Keeping up with all the panels, speakers, and parties at a big conference like South by Southwest can be overwhelming. But attendees to this year’s SXSW have a clean, Ajax app called Sched.org to help them out. Coded in a 14-hour marathon session by two guys in their twenties, Chirag Mehta and Taylor McKnight, Sched.org lays out each event in easy-to-read, color-coded bars. (Orange is for a panel, pink is for a party).
Mouse over the title of a panel, and you get all the necessary details in a pop-up window—location, room number, summary, panelists, links, and tags. Sign in as a member, and indicate which events (official and unofficial) you are planning to attend. Then click to see which ones are the most popular. It is like Digg for events, except people vote with their feet.
To give you a sense of how early-adopter Sched.org is, the most popular event with 319 members is “South by Northwest 3rd Annual Geek Fest Party at SXSW,” followed by the “Vampire Weekend,” and a bunch of free-booze parties paid for by the conference sponsors. The R.E.M. concert on Thursday is No. 6 (maybe all the Sched.orgers would rather wait for the new album to be streamed on iLike than actually see the band live). And it is not just R.E.M. Yo La Tengo, My Morning Jacket, and Spoon are also less popular than the Geek Fest.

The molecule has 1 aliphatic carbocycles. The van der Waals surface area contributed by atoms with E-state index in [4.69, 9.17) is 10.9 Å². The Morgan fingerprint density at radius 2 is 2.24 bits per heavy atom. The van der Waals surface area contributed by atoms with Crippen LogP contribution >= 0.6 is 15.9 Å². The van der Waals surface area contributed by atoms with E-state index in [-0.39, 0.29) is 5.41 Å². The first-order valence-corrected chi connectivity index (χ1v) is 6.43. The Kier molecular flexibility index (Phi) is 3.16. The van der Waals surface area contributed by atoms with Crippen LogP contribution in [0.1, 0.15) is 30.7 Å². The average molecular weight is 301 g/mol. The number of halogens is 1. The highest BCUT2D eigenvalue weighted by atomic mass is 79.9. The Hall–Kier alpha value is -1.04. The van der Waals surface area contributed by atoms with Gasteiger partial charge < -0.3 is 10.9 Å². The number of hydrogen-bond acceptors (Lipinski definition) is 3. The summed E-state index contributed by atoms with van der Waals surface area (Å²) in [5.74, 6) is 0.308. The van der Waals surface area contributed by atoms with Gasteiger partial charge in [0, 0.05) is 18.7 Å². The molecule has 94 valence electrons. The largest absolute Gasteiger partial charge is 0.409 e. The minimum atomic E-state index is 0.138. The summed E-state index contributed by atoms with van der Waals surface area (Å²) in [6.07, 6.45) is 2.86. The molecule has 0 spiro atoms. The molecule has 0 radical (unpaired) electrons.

One of the Wired blogs is going gaga over Sched.org, declaring it to be this year’s Twitter. Last year, everyone was using Twitter to figure out which parties to go to. But you know what? I think they still are. More people learned about the Mark Zuckerberg interview fiasco at SXSW through Twitter than Shed.org. And while mining the chatter at a big conference is a great way to use Twitter, it is a much bigger communications tool. (If you are going to be technical about it, Kyte is more Twitter-like than Sched.org). For Sched.org, keeping track of the goings-on at an event is the main thing it is designed for. In fact, it does that much better than Twitter. I just don’t see it going beyond that.
And it doesn’t need to. Sched.org does one thing really well—help you visualize and manage complex event schedules. Hyperbole aside, it is worth a look.